3 board members opt not to sign evaluation
By Denise Dick
Connie Hathorn, Superintendent of the Youngstown City Schools, joins Todd Franko and Louie Free to discuss Youngstown City Schools and his plans for the future.
Despite improved test scores, the school board evaluated Superintendent Connie Hathorn’s performance at a 5 out of a possible 9, down two points from last year.
Three of the seven board members did not sign the evaluation, however, believing the marks should be higher.
The board met in executive session with Hathorn on Monday, and he said the board’s overall evaluation of him, as well as his ranking in every category, was a 5. Last year, the board rated him at an overall 7 out of 9.
A 5 equates to a “satisfactory” performance. A 7 equates to “commendable.”
“I’m not taking it personally,” Hathorn said Monday evening. “I’m just putting the kids first. We’re going to keep moving forward. It’s all about the kids.”
He said he planned to respond to his evaluation in writing to the board.
Reached by telephone after the meeting, Richard Atkinson, school board president, wouldn’t talk about the evaluation.
“I’m looking at some legal things,” he said.
Hathorn’s evaluation was completed and signed by the majority of board members, making it a public document, but Atkinson said he would release it when he establishes that it is public.
Three board members — Lock P. Beachum Sr., Rachel Hanni and Michael Murphy — didn’t sign the evaluation. It was signed by Atkinson, Marcia Haire-Ellis, Brenda Kimble and Andrea Mahone.
They all said they disagreed with an evaluation that rates Hathorn’s performance as worse than it was last year.
“I think he’s doing a good job — definitely not worse than last year,” Hanni said.
She pointed to improvements in school school’s test scores — both Chaney Campus and Williamson Elementary School were rated effective on the most recent state report card.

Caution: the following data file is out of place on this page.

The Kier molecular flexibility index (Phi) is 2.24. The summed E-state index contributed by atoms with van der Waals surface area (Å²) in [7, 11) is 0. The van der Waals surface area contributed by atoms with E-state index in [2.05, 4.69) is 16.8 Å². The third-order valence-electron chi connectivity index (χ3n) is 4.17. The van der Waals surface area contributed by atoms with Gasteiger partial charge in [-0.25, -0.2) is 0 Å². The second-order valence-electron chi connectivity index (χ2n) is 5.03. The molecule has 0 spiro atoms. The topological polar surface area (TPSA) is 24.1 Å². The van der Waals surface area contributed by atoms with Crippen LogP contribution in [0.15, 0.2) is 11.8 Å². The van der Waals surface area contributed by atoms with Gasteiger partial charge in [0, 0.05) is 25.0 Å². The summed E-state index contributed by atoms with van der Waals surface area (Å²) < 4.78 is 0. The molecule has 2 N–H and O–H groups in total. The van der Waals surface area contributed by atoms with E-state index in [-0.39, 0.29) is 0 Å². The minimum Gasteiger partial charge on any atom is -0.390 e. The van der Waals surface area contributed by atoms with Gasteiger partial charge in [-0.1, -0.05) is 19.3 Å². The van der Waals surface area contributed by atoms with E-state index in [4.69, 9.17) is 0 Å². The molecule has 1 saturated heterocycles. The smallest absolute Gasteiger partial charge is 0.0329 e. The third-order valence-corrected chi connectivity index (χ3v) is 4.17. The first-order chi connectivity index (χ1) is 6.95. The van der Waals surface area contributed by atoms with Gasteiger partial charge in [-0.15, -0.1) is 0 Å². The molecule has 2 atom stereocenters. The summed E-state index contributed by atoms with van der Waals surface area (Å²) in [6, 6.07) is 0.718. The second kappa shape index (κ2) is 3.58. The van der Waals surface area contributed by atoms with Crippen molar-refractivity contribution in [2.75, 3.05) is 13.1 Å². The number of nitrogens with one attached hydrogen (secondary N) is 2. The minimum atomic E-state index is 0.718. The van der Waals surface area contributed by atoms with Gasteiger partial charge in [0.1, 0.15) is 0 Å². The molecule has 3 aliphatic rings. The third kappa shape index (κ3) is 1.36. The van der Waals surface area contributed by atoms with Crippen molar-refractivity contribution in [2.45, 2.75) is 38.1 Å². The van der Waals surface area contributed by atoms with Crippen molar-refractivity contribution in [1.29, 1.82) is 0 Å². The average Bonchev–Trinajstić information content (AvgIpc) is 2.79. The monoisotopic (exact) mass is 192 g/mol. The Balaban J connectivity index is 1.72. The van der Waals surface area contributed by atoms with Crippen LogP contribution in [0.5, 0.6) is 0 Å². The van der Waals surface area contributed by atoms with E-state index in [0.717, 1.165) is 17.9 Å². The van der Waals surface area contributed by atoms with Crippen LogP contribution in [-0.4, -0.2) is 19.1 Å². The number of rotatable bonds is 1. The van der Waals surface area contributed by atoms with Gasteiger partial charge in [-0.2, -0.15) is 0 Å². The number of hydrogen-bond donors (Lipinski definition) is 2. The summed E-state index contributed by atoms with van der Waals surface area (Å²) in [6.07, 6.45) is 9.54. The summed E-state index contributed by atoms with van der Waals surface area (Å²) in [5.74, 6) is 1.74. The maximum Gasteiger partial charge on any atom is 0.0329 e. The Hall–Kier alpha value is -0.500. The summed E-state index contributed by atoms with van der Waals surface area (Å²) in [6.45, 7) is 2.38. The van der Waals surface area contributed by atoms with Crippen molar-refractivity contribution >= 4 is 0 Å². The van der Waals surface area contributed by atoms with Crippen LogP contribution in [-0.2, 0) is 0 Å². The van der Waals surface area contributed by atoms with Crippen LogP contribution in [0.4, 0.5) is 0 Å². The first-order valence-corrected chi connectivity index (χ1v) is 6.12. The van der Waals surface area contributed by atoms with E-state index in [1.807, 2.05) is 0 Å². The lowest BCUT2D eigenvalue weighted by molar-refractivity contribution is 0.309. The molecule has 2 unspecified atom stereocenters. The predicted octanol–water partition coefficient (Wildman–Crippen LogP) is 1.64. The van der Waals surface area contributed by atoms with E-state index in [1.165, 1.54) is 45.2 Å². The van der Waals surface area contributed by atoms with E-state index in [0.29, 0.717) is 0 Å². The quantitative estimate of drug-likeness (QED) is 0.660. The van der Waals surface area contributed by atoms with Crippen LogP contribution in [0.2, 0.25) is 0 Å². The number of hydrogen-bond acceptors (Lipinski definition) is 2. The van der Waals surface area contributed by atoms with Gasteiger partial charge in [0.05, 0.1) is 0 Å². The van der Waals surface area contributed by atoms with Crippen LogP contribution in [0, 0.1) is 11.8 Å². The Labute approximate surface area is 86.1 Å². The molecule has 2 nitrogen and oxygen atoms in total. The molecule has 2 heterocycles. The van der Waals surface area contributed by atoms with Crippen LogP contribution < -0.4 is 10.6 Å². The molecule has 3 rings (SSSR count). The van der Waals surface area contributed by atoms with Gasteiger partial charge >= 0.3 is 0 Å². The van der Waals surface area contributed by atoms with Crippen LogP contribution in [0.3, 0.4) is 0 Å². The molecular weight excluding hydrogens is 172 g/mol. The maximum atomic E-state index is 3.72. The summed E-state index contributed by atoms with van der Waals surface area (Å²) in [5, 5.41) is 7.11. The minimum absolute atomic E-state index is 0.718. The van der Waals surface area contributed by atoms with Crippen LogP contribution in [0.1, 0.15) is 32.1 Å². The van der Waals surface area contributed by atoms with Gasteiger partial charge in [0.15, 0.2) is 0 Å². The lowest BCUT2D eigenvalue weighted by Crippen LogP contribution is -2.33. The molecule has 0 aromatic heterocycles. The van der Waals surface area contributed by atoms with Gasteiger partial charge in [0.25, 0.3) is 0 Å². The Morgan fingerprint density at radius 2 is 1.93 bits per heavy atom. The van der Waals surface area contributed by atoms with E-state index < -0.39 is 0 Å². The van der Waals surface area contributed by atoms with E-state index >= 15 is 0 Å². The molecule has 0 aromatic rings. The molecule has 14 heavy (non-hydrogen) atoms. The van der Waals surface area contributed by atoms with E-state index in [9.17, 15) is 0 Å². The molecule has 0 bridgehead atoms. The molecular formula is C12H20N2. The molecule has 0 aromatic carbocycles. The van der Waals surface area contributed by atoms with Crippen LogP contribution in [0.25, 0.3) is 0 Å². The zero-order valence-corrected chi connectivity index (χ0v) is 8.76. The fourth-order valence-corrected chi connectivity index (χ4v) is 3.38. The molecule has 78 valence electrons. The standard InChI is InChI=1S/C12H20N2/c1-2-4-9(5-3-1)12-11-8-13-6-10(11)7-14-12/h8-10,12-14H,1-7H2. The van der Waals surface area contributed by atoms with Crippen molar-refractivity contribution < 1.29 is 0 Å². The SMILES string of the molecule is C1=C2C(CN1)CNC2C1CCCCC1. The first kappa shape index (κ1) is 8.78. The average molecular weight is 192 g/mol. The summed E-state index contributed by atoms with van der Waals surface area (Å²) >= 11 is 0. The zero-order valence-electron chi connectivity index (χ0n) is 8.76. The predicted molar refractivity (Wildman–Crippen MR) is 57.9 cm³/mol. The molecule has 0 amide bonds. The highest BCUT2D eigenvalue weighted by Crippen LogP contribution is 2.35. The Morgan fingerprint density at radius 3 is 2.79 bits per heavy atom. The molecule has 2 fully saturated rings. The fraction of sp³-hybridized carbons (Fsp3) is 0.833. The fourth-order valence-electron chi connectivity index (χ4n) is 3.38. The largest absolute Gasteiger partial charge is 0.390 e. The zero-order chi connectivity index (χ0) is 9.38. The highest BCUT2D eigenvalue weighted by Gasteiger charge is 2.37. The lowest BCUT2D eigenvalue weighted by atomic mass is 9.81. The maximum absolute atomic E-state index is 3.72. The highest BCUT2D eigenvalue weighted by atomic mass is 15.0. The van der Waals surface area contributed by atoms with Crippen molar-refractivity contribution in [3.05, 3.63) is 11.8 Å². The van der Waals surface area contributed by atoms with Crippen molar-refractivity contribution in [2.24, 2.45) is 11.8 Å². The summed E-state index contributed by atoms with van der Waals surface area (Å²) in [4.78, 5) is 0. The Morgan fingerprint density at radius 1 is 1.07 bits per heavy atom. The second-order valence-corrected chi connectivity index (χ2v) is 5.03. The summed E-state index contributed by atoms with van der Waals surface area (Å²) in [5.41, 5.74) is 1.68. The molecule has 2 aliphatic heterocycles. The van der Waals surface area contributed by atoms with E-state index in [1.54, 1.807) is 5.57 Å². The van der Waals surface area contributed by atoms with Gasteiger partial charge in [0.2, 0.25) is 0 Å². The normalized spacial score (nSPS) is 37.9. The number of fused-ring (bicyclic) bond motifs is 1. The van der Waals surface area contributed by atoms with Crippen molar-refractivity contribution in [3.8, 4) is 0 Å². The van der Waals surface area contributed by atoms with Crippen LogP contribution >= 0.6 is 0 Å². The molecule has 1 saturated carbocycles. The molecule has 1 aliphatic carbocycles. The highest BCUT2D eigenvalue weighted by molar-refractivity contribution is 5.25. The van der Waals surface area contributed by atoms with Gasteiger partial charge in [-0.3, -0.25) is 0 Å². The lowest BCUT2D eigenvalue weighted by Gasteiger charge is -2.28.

“I think he’s doing everything he can to move this district forward and to try to appeal to the students and the people who have left to come back,” Hanni said.
Hathorn unveiled a plan earlier this month that will close three school buildings and repurpose several others in an attempt to expand student choice, reduce costs and improve academics. Both the state-appointed Youngstown Schools Academic Distress Commission and the school board approved the plan.
Beachum worries that an evaluation rating Hathorn’s performance as worse this year than the previous year could send the wrong message to the community. It may give the impression that the board lacks confidence in the superintendent, Beachum worries.
For the plan to succeed, it’s going to take support from the board, the academic commission, the superintendent, the superintendent’s advisory committee and the community in general.
Beachum says he has confidence in Hathorn.
“I think he’s making every effort to do a good job,” he said.
“I think he’s doing a better job than he did last year,” he said.
Each board member completes an individual evaluation form that the board president then compiles to arrive at an average in each category and overall.
The evaluation covers six categories: relationships with the board, community relationships, staff and personnel relationships, educational leadership, business and finance and personal qualities.